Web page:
The Real Origins of #MeToo
We all remember the Twitter firestorm of Nicki Minaj and Taylor Swift in summer of 2015 where Swift, Minaj, and a bevy of other celebrities joined in on the “catfight”—as described by The Independent—surrounding that year’s MTV Video Music Awards. Quickly after Swift’s “Bad Blood” was nominated for MTV’s Music Video of the Year, Minaj tweeted that if a video celebrated “women with very slim bodies,” it would receive the top prize nomination. Soon Swift, a self-proclaimed feminist, interpreted the tweet as an insulting reference against her, but she missed the point entirely.
The “Anaconda” artist was not throwing petty, jealous jabs at Swift but instead commenting on the routine exclusion of black women from recognition in awards shows even as white feminism was celebrated.
This fall, the discredit of women of color in the feminist narrative occurred again.
On the cold morning of October 11, I woke up and scrolled through my Instagram. The first post was from actress and model Cara Delevigne, the picture stating, “Don’t be ashamed of your story/ It will inspire others,” but it was the long caption that captured my attention. In that post, she joined the many female celebrities publicly vocalizing their experiences of prominent film producer Harvey Weinstein’s sexual assault and harassment.
As the number of abuse allegations rose, Weinstein was effectively expelled from the Academy of Motion Picture Arts—but the real movement had just begun. Almost instantly, women everywhere began posting #MeToo over Facebook, Twitter, and Instagram, to demonstrate that sexual abuse and harassment is a too-common experience in women’s lives. The hashtag became an instant feminist protest to not only demonstrate solidarity amongst other survivors but also reveal the silence surrounding sexual assault.
It was a glorious outburst of an international community of women supporting each other, and it was all credited to white actress, Alyssa Milano, who tweeted on October 15, “If you’ve been sexually harassed or assaulted write ‘me too’ as a reply to this tweet.”
But she was not the originator of the phrase. The real creator was Tarana Burke, a black woman, who coined the phrase and the “Me Too” movement a decade ago. In 2007, Burke created the “Me Too” campaign to reach sexual assault survivors in underprivileged communities. The idea began in 1997 when a thirteen-year-old girl who explained her sexual abuse situation left Burke speechless.
Burke, however, was not given her due credit for the Me Too movement until much later—only after women of color noted that the Burke had not received support from white feminists for years, though Milano had received immediate support and credit for the same idea.
Although the #MeToo movement is an astounding example of the power of virtual mass participation for feminism and social justice, it also highlights the lack of women of color in mainstream feminism. Non-white women are systematically left out of the feminist narrative whether it is Taylor Swift’s ignorance in merely upholding the “[don’t] pit women against each other” mentality rather than recognizing Minaj’s statement about exclusion of black female artists from recognition for female empowerment in today’s music or the wrongful credit of the #MeToo movement.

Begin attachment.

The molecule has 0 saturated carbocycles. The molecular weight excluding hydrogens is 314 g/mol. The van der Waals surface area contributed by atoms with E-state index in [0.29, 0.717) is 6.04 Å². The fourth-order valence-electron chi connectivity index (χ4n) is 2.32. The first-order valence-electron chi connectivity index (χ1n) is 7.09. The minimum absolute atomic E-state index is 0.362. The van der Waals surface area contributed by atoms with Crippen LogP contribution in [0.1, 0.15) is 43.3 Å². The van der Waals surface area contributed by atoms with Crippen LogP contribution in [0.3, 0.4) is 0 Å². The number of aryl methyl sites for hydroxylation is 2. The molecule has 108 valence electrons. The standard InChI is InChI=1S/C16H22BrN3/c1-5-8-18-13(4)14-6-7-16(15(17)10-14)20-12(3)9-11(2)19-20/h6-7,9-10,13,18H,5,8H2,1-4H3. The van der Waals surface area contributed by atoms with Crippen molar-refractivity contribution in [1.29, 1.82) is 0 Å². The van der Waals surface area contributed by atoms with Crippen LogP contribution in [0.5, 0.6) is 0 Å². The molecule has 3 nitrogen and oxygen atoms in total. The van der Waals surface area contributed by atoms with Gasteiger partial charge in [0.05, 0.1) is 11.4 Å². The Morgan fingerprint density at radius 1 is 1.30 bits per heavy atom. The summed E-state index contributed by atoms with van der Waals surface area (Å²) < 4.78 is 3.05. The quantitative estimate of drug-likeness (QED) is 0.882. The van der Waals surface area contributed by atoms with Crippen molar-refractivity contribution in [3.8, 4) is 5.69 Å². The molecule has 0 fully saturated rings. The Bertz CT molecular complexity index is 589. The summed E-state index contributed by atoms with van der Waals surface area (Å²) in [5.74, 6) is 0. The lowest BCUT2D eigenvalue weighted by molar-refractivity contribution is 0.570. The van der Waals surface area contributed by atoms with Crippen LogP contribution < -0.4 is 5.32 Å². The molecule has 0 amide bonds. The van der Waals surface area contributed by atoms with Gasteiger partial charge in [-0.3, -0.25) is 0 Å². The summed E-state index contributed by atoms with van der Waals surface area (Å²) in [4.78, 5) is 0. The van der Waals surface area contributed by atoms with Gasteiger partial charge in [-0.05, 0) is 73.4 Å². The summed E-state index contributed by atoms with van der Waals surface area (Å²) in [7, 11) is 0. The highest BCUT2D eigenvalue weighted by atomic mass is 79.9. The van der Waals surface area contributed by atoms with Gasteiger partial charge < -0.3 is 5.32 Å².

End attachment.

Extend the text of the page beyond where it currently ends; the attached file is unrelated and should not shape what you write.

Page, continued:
April Reign, who began the #OscarSoWhite movement, notes in an interview with the New York Times, “Women of color are demanded to be silent and are erased…like Tarana”
Feminism needs to be intersectional. Because while the strong mass of female voices speaking out against sexual abuse was inspiring, the disregard of Tarana Burke was disheartening.
While Milano later credited Burke after the actress discovered the hashtag’s history, the issue isn’t about pride. It’s about the danger of feminism that is only white feminism.
When ESPN suspended black sports journalist Jemele Hill for speaking against the N.F.L. and Dallas Cowboys owner Jerry Jones, who threatened to bench players who “disrespect the flag, and when Twitter harassed comedian and actress Leslie Jones after being cast in the all-female “Ghostbusters” remake with sexist and racist comments, white feminists remained relatively silent about the issue.
The lack of support compared with the #WomenBoycottTwitter movement after Twitter locked actress Rose McGowan’s account, after she accused Harvey Weinstein of sexual assault in a Twitter post hints at a community readier to rally behind white women but not women of color.
Historically, a divide has always existed between white feminists and feminists of color because feminists of color have rarely had the comfort of merely focusing on women’s issues. In their platforms for women’s advancement in society, they are always aware of the other underrepresented communities they are part of whether it be racial or economically. Feminists of color, unlike white feminists, broadly do not have some platform of privilege to stand upon to present their arguments.
Yoko Ono once coined the phrase, “woman is the n****r of the world.” However, this phrase insensitively forgets women who are also black or women of color—it is as if they do not matter in our American feminist narrative. When Lena Dunham’s Girls, which features four privileged white women, is heralded as the feminist show, we are diminishing nonwhite women and shutting our eyes to their issues.
It’s a dangerous ignorance. TV host Roland Martin accused the National Organization for Women for its silence when a McKinney police officer abused a 14-year-old African American girl in Texas.
“All too often when cases involving Black women NOW has been missing in action,” Martin said in on a NewsOne Now program, “You only care about women who are non-Black.”
When #MeToo is credited to a white actress instead of its true progenitor—a black woman—we are once again ignoring the strides and struggles of women across all races.